The entry space with service facilities is unusual among Fay Jones chapels; he typically preferred to use outbuildings for restrooms and other program requirements in order to maintain the architectural purity of the chapel itself. But the Leonard Chapel includes a full lower floor with a meeting room, office, kitchen, and restrooms.
While Thorncrown may be the more pristine formal Architectural experience, the missional program of this chapel and the spatial complexity it required results in a more complete architectural work.
View the complete photo set of the Marty Leonard Community Chapel on flickr.
Oakwood Memorial Chapel at Oakwood Cemetery
Our last stop on the tour was a small cemetery chapel in desperate need of preservation. Oakwood Cemetery was described as the burial place of the "notable and notorious" of Fort Worth.
A group of women raised the funds to build the chapel in 1912. Architects Marion Waller and E Stanely Field provided the design. The timber roof structure in the small chapel was exquisite.
We were also able to visit the basement of the chapel which at one time housed one of the first mechanical coffin lifts.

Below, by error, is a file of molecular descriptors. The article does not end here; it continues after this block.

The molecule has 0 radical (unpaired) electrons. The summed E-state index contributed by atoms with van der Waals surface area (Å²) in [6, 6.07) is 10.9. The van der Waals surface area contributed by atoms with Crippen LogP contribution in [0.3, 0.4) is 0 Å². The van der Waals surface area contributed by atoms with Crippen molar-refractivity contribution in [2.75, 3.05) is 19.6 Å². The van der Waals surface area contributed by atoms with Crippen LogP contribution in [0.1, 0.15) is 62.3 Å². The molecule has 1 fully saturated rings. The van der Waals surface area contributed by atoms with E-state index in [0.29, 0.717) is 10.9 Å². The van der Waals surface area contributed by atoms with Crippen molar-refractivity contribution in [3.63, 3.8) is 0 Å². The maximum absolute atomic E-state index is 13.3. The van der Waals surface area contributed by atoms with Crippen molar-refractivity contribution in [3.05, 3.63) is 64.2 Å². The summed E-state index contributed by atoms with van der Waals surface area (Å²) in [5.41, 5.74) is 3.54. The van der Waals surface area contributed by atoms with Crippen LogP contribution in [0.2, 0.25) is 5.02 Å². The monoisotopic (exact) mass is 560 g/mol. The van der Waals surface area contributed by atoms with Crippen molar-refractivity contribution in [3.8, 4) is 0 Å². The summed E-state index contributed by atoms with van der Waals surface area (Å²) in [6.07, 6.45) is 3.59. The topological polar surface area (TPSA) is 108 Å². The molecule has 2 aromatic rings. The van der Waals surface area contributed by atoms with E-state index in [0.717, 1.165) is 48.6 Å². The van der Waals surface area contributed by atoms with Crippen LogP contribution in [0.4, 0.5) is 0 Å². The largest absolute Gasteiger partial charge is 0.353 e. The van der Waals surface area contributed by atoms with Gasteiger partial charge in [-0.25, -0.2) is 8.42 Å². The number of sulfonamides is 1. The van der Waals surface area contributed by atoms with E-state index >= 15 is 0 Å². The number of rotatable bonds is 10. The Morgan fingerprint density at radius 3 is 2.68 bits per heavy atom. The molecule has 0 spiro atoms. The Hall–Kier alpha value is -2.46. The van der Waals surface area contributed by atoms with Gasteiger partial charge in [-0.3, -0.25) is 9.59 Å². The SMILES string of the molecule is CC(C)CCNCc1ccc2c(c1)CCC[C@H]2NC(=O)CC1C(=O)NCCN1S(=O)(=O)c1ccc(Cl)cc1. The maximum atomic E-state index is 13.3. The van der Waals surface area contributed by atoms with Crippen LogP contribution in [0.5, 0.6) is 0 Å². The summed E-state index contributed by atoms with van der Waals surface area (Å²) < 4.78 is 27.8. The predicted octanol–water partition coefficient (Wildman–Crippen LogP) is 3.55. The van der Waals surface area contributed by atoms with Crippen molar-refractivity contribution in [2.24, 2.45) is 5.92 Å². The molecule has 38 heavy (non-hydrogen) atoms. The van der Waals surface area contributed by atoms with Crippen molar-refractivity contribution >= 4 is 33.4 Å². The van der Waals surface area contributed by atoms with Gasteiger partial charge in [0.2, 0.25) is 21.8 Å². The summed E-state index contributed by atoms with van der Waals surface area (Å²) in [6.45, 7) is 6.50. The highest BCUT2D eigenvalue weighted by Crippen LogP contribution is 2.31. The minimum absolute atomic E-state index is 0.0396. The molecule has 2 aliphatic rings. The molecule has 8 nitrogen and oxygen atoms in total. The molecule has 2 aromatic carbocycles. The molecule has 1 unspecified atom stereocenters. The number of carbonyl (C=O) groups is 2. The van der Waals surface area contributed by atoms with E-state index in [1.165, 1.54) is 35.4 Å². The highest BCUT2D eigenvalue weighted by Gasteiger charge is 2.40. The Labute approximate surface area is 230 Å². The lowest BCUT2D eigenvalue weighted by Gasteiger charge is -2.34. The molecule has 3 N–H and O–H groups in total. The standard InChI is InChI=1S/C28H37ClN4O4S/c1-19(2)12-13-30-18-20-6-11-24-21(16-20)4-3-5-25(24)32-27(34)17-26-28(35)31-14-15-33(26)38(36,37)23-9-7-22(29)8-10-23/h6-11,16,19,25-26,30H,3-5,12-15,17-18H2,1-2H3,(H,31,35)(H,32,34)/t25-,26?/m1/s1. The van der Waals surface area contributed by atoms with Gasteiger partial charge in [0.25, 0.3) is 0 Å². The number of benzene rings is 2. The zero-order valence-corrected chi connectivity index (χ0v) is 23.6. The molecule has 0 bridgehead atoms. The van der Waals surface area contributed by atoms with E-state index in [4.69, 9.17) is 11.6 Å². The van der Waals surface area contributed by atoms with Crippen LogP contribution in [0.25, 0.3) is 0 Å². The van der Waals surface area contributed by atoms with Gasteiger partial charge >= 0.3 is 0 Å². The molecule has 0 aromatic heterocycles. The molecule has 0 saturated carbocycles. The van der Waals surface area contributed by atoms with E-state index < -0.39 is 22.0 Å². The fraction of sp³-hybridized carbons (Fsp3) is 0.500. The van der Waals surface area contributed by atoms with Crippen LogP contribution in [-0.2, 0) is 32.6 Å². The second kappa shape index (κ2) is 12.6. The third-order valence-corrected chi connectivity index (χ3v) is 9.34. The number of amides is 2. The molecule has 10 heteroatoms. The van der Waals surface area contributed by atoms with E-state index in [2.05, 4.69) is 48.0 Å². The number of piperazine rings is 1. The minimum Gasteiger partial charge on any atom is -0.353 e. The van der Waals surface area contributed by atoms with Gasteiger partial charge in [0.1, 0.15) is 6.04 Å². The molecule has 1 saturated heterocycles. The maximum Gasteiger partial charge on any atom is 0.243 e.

View the complete photoset of Oakwood Memorial Chapel on flickr.
The next two churches were not part of the tour, but visited during some free time during the convention.
First Christian Church
Walking back from breakfast Saturday morning, I saw a dome across a parking lot that merited investigation.
The building turned out to be First Christian Church, the 1914 neoclassical home of the oldest continually operating congregation in Fort Worth. The architects were E.W. Van Slyke and Clyde Woodruff.
The interior revealed a quarter-radius auditorium about a corner sanctuary. This was an unusual arrangement, given the asymmetry of the choir loft over the baptistry, the interior stained glass opposite, and other irregularities.
The dominant feature of the main worship space was a large domed skylight of stained glass centered over the nave.
View the complete photo set of First Christian Church, Fort Worth on flickr.
St Patrick Cathedral
St Patrick Church started out as the first parish church in Fort Worth in 1888. It was later elevated to co-cathedral of the Diocese of Dallas-Fort Worth in 1953. It has served as the Cathedral of the Diocese of Fort Worth since its establishment in 1869.
Architecturally, the structure was the Gothic Revival typical of large Catholic churches in 19th century Texas. But the ornamentation and especially the sanctuary were given a more Renaissance treatment.
The result is the kind of indiscriminate traditionalism that feeds sentimentality. All three altar pieces are topped with broken round pediments, emblems of Renaissance absurdism.
View the complete photo set of St Patrick, Fort Worth on flickr.